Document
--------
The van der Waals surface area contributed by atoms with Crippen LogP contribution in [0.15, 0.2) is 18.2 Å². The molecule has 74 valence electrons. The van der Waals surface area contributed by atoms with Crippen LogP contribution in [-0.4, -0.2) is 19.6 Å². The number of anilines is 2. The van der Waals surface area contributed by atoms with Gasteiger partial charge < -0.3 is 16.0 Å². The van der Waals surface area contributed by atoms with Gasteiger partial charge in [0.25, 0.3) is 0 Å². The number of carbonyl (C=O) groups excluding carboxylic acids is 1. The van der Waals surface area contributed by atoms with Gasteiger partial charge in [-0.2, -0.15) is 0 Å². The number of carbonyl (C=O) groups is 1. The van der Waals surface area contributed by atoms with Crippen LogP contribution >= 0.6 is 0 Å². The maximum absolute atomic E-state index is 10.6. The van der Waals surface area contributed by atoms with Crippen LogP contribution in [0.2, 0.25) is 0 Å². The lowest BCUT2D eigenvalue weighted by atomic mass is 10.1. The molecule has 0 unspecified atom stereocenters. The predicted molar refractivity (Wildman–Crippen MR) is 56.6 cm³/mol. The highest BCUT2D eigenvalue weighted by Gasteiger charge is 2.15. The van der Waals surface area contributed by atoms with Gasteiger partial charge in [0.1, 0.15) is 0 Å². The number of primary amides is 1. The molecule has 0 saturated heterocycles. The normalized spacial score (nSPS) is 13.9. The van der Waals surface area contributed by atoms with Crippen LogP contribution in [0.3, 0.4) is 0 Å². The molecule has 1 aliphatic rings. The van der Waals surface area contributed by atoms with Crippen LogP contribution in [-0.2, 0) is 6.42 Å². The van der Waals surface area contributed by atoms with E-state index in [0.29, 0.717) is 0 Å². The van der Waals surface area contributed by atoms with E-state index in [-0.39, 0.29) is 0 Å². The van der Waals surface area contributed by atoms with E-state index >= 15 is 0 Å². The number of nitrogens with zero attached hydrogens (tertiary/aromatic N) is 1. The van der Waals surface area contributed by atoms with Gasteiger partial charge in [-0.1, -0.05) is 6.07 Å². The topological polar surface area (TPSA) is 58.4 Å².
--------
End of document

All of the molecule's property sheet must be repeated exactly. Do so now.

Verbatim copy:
The van der Waals surface area contributed by atoms with Crippen LogP contribution in [0.15, 0.2) is 18.2 Å². The molecule has 74 valence electrons. The van der Waals surface area contributed by atoms with Crippen LogP contribution in [-0.4, -0.2) is 19.6 Å². The number of anilines is 2. The van der Waals surface area contributed by atoms with Gasteiger partial charge < -0.3 is 16.0 Å². The van der Waals surface area contributed by atoms with Gasteiger partial charge in [0.25, 0.3) is 0 Å². The number of carbonyl (C=O) groups excluding carboxylic acids is 1. The van der Waals surface area contributed by atoms with Gasteiger partial charge in [-0.2, -0.15) is 0 Å². The number of carbonyl (C=O) groups is 1. The van der Waals surface area contributed by atoms with Crippen LogP contribution >= 0.6 is 0 Å². The maximum absolute atomic E-state index is 10.6. The van der Waals surface area contributed by atoms with Crippen LogP contribution in [0.2, 0.25) is 0 Å². The lowest BCUT2D eigenvalue weighted by atomic mass is 10.1. The molecule has 0 unspecified atom stereocenters. The predicted molar refractivity (Wildman–Crippen MR) is 56.6 cm³/mol. The highest BCUT2D eigenvalue weighted by Gasteiger charge is 2.15. The van der Waals surface area contributed by atoms with Gasteiger partial charge in [0.1, 0.15) is 0 Å². The number of primary amides is 1. The molecule has 0 saturated heterocycles. The normalized spacial score (nSPS) is 13.9. The van der Waals surface area contributed by atoms with Crippen LogP contribution in [0.3, 0.4) is 0 Å². The molecule has 1 aliphatic rings. The van der Waals surface area contributed by atoms with Crippen LogP contribution in [-0.2, 0) is 6.42 Å². The van der Waals surface area contributed by atoms with E-state index in [0.29, 0.717) is 0 Å². The van der Waals surface area contributed by atoms with E-state index in [-0.39, 0.29) is 0 Å². The van der Waals surface area contributed by atoms with E-state index >= 15 is 0 Å². The number of nitrogens with zero attached hydrogens (tertiary/aromatic N) is 1. The van der Waals surface area contributed by atoms with Gasteiger partial charge in [-0.1, -0.05) is 6.07 Å². The topological polar surface area (TPSA) is 58.4 Å².